Intended for healthcare professionals

Rapid response to:


Population based intervention to change back pain beliefs: three year follow up population survey

BMJ 2004; 328 doi: (Published 05 February 2004) Cite this as: BMJ 2004;328:321

Rapid Response:

Population based intervention to change back pain beliefs: three year follow up population survey

This is an excellent work on the topic of back pain in terms of public health affairs. Some questions remain: 1. There might be some other influence on public health believes than those evoked by the study. Since the advices: keep in action, go to work, are well-known since years, the campaign might contribute only in a minor part to the positive effects (what about any unknown compaigns of companies, employees, public media etc. during the same period?) 2. Is there still a strong relationship between changed beliefs and behavior? Is there strong evidence that changed beliefs result in continuing decreased sick leave days? There is some evidence (e.g. in terms of smoking) that beliefs change but behavior does only as long as campaigns are modern and interesting.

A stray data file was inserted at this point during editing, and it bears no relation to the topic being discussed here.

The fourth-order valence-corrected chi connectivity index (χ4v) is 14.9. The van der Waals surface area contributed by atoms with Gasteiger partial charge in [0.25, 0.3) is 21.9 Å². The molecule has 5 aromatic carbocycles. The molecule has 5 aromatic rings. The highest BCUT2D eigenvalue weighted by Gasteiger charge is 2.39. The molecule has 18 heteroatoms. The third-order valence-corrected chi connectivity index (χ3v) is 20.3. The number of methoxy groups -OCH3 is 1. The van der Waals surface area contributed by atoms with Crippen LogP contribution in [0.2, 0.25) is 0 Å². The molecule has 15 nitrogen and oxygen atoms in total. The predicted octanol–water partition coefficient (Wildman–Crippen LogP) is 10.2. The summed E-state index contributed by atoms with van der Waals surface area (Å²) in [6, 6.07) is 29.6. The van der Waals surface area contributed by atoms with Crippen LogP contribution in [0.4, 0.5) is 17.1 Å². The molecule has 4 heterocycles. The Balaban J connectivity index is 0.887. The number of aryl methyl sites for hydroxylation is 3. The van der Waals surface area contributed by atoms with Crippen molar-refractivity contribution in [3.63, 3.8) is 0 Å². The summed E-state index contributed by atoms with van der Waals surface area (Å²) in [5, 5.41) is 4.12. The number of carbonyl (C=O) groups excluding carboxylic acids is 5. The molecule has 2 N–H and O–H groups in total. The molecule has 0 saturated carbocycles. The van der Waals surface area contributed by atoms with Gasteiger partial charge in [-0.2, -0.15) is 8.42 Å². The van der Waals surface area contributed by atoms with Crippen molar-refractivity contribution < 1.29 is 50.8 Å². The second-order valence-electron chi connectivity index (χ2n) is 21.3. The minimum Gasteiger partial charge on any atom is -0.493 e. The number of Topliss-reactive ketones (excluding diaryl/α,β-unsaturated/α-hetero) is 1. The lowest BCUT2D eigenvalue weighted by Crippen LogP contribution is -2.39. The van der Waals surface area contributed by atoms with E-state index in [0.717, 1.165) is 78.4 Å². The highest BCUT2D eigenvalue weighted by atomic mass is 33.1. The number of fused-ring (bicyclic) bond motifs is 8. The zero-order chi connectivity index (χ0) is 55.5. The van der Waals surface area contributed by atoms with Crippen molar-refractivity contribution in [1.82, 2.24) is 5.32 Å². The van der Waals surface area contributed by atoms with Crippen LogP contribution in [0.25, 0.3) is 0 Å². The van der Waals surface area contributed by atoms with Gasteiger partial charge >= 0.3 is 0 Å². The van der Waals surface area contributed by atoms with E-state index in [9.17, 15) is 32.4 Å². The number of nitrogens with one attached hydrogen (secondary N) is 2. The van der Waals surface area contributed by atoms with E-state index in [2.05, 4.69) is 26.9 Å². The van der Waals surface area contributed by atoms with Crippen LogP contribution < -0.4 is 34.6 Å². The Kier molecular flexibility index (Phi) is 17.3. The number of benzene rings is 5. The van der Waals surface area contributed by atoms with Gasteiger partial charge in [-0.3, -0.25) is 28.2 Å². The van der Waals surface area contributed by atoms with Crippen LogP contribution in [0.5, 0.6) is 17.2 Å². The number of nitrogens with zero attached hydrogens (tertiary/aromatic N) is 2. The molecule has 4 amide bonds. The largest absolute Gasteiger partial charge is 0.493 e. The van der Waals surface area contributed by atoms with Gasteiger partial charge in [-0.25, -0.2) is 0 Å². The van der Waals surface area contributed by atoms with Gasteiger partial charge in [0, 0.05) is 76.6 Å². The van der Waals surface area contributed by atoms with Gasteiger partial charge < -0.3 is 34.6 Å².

There might be some doubt that physicians will maintain the positive effects in public health beliefs on back pain if back pain is influenced strongly by social circumstances. Moreover back pain is not only consequence of fear avoidance but as well of fear endurance beliefs. In this case an improvement of sick leave data could result in more disability just some years later: We have to keep in mind that a change of behavior should not only necessarily mean an increased maintainance of activity and work performance but an increase of relaxation, physical stretching and biopsychosocial sensitivity as well.

Competing interests: None declared

Competing interests: No competing interests

08 February 2004
Marcus Schiltenwolf Schiltenwolf
Orthopaedic surgeon, chief: department of pain therapy
Orthopädische Universitätsklinik Heidelberg 69118 Heidelberg Schlierbacher Landstraße 200a Germany